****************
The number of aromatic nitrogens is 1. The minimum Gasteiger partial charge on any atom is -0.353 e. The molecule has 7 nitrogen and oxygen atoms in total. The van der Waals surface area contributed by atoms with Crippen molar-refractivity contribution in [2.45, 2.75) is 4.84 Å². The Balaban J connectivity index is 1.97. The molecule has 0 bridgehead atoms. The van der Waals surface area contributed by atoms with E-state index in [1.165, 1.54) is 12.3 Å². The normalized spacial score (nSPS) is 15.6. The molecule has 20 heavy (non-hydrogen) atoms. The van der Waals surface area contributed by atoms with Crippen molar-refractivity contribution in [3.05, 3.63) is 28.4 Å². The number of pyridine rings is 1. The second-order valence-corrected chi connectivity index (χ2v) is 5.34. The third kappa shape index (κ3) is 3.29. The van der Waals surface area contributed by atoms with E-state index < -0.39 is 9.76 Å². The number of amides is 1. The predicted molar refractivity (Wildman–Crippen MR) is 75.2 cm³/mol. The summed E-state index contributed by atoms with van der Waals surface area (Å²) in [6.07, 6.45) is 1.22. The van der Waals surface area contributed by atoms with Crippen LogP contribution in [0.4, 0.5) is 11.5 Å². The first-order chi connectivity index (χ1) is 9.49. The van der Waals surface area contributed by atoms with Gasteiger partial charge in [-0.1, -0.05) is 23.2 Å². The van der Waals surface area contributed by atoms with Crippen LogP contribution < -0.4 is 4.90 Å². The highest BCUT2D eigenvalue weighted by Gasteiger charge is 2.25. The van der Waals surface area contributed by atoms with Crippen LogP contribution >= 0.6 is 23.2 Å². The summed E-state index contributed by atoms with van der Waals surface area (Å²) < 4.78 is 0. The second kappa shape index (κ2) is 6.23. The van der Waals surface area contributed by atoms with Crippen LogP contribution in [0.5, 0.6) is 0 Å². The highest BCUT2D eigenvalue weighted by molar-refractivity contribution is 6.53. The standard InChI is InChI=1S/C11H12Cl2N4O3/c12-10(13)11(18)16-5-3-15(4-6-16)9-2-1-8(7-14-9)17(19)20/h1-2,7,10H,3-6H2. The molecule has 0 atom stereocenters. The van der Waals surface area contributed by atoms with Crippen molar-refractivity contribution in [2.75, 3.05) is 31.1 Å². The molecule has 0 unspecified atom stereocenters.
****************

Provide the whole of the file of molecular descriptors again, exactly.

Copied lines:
The number of aromatic nitrogens is 1. The minimum Gasteiger partial charge on any atom is -0.353 e. The molecule has 7 nitrogen and oxygen atoms in total. The van der Waals surface area contributed by atoms with Crippen molar-refractivity contribution in [2.45, 2.75) is 4.84 Å². The Balaban J connectivity index is 1.97. The molecule has 0 bridgehead atoms. The van der Waals surface area contributed by atoms with E-state index in [1.165, 1.54) is 12.3 Å². The normalized spacial score (nSPS) is 15.6. The molecule has 20 heavy (non-hydrogen) atoms. The van der Waals surface area contributed by atoms with Crippen molar-refractivity contribution in [3.05, 3.63) is 28.4 Å². The number of pyridine rings is 1. The second-order valence-corrected chi connectivity index (χ2v) is 5.34. The third kappa shape index (κ3) is 3.29. The van der Waals surface area contributed by atoms with E-state index < -0.39 is 9.76 Å². The number of amides is 1. The predicted molar refractivity (Wildman–Crippen MR) is 75.2 cm³/mol. The summed E-state index contributed by atoms with van der Waals surface area (Å²) in [6.07, 6.45) is 1.22. The van der Waals surface area contributed by atoms with Crippen LogP contribution in [0.4, 0.5) is 11.5 Å². The first-order chi connectivity index (χ1) is 9.49. The van der Waals surface area contributed by atoms with Gasteiger partial charge in [-0.1, -0.05) is 23.2 Å². The van der Waals surface area contributed by atoms with Crippen LogP contribution < -0.4 is 4.90 Å². The highest BCUT2D eigenvalue weighted by Gasteiger charge is 2.25. The van der Waals surface area contributed by atoms with Crippen LogP contribution >= 0.6 is 23.2 Å². The summed E-state index contributed by atoms with van der Waals surface area (Å²) < 4.78 is 0. The second kappa shape index (κ2) is 6.23. The van der Waals surface area contributed by atoms with Crippen LogP contribution in [0.5, 0.6) is 0 Å². The highest BCUT2D eigenvalue weighted by molar-refractivity contribution is 6.53. The standard InChI is InChI=1S/C11H12Cl2N4O3/c12-10(13)11(18)16-5-3-15(4-6-16)9-2-1-8(7-14-9)17(19)20/h1-2,7,10H,3-6H2. The molecule has 0 atom stereocenters. The van der Waals surface area contributed by atoms with Crippen molar-refractivity contribution in [2.75, 3.05) is 31.1 Å². The molecule has 0 unspecified atom stereocenters.